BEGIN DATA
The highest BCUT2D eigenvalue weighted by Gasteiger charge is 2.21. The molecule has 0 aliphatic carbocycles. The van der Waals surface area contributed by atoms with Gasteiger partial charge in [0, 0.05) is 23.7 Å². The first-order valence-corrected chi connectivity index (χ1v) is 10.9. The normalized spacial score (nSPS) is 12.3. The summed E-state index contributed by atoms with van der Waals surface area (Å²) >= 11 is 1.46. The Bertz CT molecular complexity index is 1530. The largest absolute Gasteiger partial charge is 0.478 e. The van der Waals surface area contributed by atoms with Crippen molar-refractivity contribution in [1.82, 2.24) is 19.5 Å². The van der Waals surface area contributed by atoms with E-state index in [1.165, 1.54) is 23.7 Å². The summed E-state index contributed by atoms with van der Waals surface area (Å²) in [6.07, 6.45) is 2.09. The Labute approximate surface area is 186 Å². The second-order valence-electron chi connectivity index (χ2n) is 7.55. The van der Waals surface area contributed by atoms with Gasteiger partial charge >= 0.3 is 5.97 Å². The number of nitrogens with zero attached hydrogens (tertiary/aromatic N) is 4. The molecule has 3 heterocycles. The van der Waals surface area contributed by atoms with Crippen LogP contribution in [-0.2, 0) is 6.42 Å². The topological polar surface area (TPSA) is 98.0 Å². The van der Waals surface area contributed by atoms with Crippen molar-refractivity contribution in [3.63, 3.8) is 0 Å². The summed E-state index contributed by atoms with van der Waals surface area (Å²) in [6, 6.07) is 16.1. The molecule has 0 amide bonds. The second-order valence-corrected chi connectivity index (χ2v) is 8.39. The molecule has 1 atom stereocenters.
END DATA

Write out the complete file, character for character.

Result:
The highest BCUT2D eigenvalue weighted by Gasteiger charge is 2.21. The molecule has 0 aliphatic carbocycles. The van der Waals surface area contributed by atoms with Gasteiger partial charge in [0, 0.05) is 23.7 Å². The first-order valence-corrected chi connectivity index (χ1v) is 10.9. The normalized spacial score (nSPS) is 12.3. The summed E-state index contributed by atoms with van der Waals surface area (Å²) >= 11 is 1.46. The Bertz CT molecular complexity index is 1530. The largest absolute Gasteiger partial charge is 0.478 e. The van der Waals surface area contributed by atoms with Crippen molar-refractivity contribution in [1.82, 2.24) is 19.5 Å². The van der Waals surface area contributed by atoms with E-state index in [1.165, 1.54) is 23.7 Å². The summed E-state index contributed by atoms with van der Waals surface area (Å²) in [6.07, 6.45) is 2.09. The Labute approximate surface area is 186 Å². The second-order valence-electron chi connectivity index (χ2n) is 7.55. The van der Waals surface area contributed by atoms with Gasteiger partial charge >= 0.3 is 5.97 Å². The number of nitrogens with zero attached hydrogens (tertiary/aromatic N) is 4. The molecule has 3 heterocycles. The van der Waals surface area contributed by atoms with Crippen LogP contribution in [-0.2, 0) is 6.42 Å². The topological polar surface area (TPSA) is 98.0 Å². The van der Waals surface area contributed by atoms with Crippen molar-refractivity contribution in [3.63, 3.8) is 0 Å². The summed E-state index contributed by atoms with van der Waals surface area (Å²) in [6, 6.07) is 16.1. The molecule has 0 amide bonds. The second-order valence-corrected chi connectivity index (χ2v) is 8.39. The molecule has 1 atom stereocenters.